Syria profile

Man reading Al-Baath newspaper The press is largely controlled by the ruling establishment and is subject to strict censorship

The Syrian uprising has been accompanied by a crackdown on the media. Scores of journalists and citizen journalists have been killed in connection with their activities since the start of the revolt in 2011, says Reporters Without Borders.

The US-based Committee to Protect Journalists ranked Syria as the most dangerous place in the world for journalists in 2012, with 28 journalists "killed in combat or targeted for murder by government or opposition forces".

TV is Syria's most popular medium. The government and ruling party own and control much of the broadcast and print media. Traditional media outlets do not carry criticism of the president, and journalists practice self-censorship.

Syrian state-run TV lost much of its satellite broadcasting capacity in 2012 when leading operators, including Eutelsat and Egypt's Nilesat, suspended carriage of its networks. Eutelsat has accused Syria of jamming satellite TV transmissions, affecting broadcasts from the BBC and other outlets.

Opposition satellite stations broadcast from abroad and have proliferated since 2011; they include London-based Barada TV, UAE-based Orient TV and Al-Ghad TV.

The three main newspapers are state-run. Privately-owned titles are predominantly operated by figures with good government connections. After the 2011 revolt, opposition activists began to publish hand-outs and weekly A4-size papers.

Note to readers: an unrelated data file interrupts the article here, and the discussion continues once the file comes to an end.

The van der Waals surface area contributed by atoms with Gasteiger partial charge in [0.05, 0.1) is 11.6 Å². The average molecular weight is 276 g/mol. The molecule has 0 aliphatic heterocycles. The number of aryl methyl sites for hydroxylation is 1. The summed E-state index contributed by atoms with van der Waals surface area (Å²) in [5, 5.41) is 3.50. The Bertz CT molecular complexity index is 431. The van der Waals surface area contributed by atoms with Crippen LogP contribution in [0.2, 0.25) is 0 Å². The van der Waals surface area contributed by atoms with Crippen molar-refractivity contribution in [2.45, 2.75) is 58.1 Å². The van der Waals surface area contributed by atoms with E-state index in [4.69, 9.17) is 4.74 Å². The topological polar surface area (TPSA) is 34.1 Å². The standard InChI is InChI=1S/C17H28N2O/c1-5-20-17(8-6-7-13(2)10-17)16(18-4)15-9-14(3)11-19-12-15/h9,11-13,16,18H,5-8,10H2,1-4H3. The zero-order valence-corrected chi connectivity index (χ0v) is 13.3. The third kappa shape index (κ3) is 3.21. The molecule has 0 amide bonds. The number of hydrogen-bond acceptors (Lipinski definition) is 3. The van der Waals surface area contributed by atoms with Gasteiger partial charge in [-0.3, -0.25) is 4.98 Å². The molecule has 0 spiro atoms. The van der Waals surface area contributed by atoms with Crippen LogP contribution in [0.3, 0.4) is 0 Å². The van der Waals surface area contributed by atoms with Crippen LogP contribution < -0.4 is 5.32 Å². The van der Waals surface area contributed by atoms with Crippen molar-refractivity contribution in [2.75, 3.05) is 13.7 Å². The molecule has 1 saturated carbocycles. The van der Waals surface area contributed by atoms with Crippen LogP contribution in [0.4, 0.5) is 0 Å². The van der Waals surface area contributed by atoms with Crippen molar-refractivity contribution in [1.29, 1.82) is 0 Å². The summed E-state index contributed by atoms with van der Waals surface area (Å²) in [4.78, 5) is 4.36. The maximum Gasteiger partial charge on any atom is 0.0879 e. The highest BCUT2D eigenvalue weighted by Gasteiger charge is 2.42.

Dissent on the web

With more than 5 million internet users in Syria by June 2012 (Internetworldstats.com), the web has emerged as a vehicle for dissent.

Anti-regime activists have used social media and online video platforms to tell the world about their protests. Some of their footage has been used by mainstream news outlets.

Social media have helped to break the taboos that prevent any criticism of the president and the ruling party. Mocking the Assad government is a staple of the Syrian Facebook scene, and opposition activists distribute satirical content via YouTube.

Nevertheless, the authorities try to censor the internet, blocking many global websites with local appeal, including Facebook and YouTube, as well as opposition sites.

Syria experienced a two-day internet shutdown in late 2012. Officials blamed "terrorists", but IT websites reckoned that the move was a deliberate government exercise.

Meanwhile, an Assad government-backed "cyber army" has waged a "disinformation battle", spreading false information and engaging in hacking and phishing, says Reporters Without Borders.

The press

Television

  • Syrian TV - state-run, operates domestic and satellite networks
  • Al-Dunya TV - private, pro-government
  • Orient News - opposition, via satellite, based in Dubai
  • Al-Ghad - opposition, via satellite

Radio

News agency

More on This Story

More Middle East stories

RSS

Features & Analysis

  • Man holding lipWitch hunt

    The country where a writer accused of blasphemy must run


  • Espresso cupNews quiz

    Which city serves the strongest cup of coffee?


  • Malaysian plane wreckage in UkraineFlight risk

    How odd is it to have three plane crashes in eight days?


  • Irvine WelshDeaf ears

    Five famous Scots who can't vote in the Scottish referendum


Elsewhere on the BBC

  • Canada.Hidden rail trip

    Canada's tiny, two-car shuttle is a train lover's dream with scenic views

Programmes

  • Leader of Hamas Khaled MeshaalHARDtalk Watch

    BBC exclusive: Hamas leader on the eagerness to end bloodshed in Gaza

BBC © 2014 The BBC is not responsible for the content of external sites. Read more.

This page is best viewed in an up-to-date web browser with style sheets (CSS) enabled. While you will be able to view the content of this page in your current browser, you will not be able to get the full visual experience. Please consider upgrading your browser software or enabling style sheets (CSS) if you are able to do so.